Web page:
Agency records retention policies aren’t the sexiest topic around. But at a time when Secretary Zinke’s Department of the Interior is actively discouraging transparency, the way the agency destroys records of its past decisions, old data, and other documents is of vital importance.
That’s why NRDC and other organizations that rely on Interior’s records recently submitted comments opposing its proposal to change the way it disposes of hundreds of types of records with implications for human health, the environment, and government transparency. This particular request garnered unusual attention because of its vast scope and potential significance. But it turns out that federal agencies routinely determine when and whether records should be destroyed with little or no input from the public.
The process by which agency records are destroyed is complicated, but essentially, it looks like this: every agency must develop schedules for when categories of records should be destroyed. Then, the National Archives and Records Administration (NARA) must review and approve those schedules after a brief public notice in the federal register.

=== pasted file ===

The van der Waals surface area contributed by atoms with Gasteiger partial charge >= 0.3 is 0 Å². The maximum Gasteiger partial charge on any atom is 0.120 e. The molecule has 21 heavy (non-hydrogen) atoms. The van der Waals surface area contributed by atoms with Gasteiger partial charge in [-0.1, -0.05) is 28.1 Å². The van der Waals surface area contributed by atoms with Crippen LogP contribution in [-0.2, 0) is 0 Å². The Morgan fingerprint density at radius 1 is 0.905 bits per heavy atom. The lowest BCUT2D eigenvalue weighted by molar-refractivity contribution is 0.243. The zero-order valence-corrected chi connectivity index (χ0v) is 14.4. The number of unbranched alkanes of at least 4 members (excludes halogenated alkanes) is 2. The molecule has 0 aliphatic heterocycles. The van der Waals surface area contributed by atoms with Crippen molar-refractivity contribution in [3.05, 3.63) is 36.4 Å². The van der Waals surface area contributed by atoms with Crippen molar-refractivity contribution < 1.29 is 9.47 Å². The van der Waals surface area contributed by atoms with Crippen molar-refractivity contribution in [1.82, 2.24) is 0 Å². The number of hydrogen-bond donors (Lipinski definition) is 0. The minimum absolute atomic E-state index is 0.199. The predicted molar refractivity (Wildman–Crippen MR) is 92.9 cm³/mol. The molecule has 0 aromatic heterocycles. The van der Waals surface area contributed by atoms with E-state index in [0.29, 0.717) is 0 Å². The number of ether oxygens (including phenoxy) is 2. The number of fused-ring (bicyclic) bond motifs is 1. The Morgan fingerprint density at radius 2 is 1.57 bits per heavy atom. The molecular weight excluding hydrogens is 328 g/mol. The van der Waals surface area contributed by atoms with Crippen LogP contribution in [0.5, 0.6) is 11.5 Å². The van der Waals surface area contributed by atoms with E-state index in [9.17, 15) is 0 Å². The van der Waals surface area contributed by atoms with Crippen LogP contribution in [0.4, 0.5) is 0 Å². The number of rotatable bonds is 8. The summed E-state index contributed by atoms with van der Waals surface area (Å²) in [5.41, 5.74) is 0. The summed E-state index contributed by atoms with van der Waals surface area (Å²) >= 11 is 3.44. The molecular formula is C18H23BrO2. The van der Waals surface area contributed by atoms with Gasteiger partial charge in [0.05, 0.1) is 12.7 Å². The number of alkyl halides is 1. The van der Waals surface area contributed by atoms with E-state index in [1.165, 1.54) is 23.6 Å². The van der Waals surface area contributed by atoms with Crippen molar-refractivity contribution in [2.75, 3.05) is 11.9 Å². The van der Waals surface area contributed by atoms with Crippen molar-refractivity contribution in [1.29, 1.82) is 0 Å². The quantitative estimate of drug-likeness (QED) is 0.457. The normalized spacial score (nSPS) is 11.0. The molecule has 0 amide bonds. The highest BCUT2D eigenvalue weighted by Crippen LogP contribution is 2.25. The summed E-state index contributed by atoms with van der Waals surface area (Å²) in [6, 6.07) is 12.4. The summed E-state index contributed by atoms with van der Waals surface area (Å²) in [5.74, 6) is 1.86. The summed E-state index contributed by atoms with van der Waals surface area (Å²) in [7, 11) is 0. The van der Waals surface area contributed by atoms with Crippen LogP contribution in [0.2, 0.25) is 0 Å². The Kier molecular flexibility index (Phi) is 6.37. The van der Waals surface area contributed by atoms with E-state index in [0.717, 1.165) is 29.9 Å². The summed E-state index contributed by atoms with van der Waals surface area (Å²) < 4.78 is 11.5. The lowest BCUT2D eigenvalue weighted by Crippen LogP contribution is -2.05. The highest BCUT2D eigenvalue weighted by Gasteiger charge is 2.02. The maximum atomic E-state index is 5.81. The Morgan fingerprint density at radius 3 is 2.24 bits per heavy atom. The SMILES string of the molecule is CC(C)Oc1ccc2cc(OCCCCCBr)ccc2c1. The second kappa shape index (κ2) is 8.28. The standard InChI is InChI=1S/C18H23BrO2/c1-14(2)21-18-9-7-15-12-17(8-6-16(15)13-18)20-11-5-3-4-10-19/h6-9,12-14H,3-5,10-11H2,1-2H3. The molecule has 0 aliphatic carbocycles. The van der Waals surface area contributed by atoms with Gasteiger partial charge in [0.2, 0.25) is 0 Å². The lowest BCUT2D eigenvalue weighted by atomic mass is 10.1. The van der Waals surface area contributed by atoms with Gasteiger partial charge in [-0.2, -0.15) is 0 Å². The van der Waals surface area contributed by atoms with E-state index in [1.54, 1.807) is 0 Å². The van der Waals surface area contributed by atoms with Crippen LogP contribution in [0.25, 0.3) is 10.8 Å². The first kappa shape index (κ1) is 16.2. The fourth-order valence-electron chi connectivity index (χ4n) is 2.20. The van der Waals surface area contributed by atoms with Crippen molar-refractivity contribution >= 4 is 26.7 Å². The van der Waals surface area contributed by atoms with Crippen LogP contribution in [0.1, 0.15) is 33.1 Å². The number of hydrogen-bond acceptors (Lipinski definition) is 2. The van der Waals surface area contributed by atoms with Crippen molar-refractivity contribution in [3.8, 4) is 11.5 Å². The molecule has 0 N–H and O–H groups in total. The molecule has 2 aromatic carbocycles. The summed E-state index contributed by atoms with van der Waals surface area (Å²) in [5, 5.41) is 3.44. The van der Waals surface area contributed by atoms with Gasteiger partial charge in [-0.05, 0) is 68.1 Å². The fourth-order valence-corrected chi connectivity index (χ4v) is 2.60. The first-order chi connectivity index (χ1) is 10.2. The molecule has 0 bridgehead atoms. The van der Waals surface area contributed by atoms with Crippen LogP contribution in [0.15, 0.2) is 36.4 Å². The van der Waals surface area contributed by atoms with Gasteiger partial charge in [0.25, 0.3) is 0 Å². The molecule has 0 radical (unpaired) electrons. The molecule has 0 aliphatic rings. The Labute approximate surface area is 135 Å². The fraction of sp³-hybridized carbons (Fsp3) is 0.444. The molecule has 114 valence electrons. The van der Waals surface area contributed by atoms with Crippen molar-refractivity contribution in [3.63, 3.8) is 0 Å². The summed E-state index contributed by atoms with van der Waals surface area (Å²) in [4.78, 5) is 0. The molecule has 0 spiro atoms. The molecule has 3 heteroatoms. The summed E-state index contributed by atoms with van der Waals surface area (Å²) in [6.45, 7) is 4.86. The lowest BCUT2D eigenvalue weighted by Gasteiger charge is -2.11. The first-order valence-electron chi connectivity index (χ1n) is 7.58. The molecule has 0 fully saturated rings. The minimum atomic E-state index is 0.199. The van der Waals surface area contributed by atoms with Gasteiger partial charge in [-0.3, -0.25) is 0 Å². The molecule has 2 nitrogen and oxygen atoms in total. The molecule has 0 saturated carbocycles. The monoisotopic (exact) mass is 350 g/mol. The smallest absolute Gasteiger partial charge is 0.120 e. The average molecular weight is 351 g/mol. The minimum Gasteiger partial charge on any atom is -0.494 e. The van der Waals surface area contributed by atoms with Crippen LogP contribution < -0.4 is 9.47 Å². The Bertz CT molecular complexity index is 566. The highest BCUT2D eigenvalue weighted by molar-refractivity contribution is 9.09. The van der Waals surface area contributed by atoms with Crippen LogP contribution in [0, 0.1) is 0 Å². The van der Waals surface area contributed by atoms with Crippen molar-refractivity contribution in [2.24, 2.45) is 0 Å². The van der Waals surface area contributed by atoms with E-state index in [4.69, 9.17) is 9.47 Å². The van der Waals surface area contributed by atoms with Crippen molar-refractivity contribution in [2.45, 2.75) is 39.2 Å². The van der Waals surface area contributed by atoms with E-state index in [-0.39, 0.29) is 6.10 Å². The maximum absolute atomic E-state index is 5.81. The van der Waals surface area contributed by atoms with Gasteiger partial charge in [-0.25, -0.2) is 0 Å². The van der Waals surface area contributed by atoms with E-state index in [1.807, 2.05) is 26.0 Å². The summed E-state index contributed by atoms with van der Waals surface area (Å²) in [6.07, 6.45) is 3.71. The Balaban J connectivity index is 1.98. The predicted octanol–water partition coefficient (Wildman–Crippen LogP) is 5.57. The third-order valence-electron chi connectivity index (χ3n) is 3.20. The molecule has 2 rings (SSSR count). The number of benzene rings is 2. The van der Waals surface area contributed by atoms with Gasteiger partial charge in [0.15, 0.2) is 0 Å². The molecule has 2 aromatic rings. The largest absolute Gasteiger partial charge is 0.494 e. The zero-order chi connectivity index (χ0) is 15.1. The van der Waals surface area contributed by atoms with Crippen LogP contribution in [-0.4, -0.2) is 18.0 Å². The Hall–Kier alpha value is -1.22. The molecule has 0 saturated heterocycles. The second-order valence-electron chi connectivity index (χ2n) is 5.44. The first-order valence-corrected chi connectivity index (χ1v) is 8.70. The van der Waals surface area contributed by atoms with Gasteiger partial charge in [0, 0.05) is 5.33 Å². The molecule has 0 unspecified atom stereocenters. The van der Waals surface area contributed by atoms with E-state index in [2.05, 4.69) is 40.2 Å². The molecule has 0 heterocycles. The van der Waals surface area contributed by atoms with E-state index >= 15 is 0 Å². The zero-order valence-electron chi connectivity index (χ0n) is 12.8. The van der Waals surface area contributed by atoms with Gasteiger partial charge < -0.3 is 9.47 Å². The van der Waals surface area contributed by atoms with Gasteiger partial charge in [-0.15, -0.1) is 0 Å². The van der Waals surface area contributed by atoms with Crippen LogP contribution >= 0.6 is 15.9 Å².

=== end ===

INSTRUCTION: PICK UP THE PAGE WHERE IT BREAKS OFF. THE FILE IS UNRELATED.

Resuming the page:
Interior’s request highlights the need for increased transparency in this area. The request covers over 400 categories of documents, including those related to compliance inspections at oil and gas wells, protections for endangered species, and management of federal land. Interior has requested to destroy some of these documents for the first time. And as highlighted in NRDC’s letter to NARA, Interior’s proposal fails to protect records that are essential to safeguard the environment and public health.
Vital as those records are, equally important is the fact that Interior’s plan almost went entirely unnoticed. Despite the vast scope of Interior’s request, it was announced in a single paragraph, buried at the end of a vague notice published by NARA in the federal register. It’s a wonder anyone caught it at all. If not for a few diligent individuals who requested to view the entirety of Interior’s request, we wouldn’t be talking about this.
These are public records. They were created using taxpayer dollars. Our laws provide those who use these records a role in deciding how they are destroyed. Hopefully, the public’s response to Interior’s request provides NARA a valuable teaching moment and it perfects its procedures to review agency record disposal requests. If not, NARA may unwittingly approve destruction of vital records such as those at issue in Interior’s request—meaning they would be lost forever.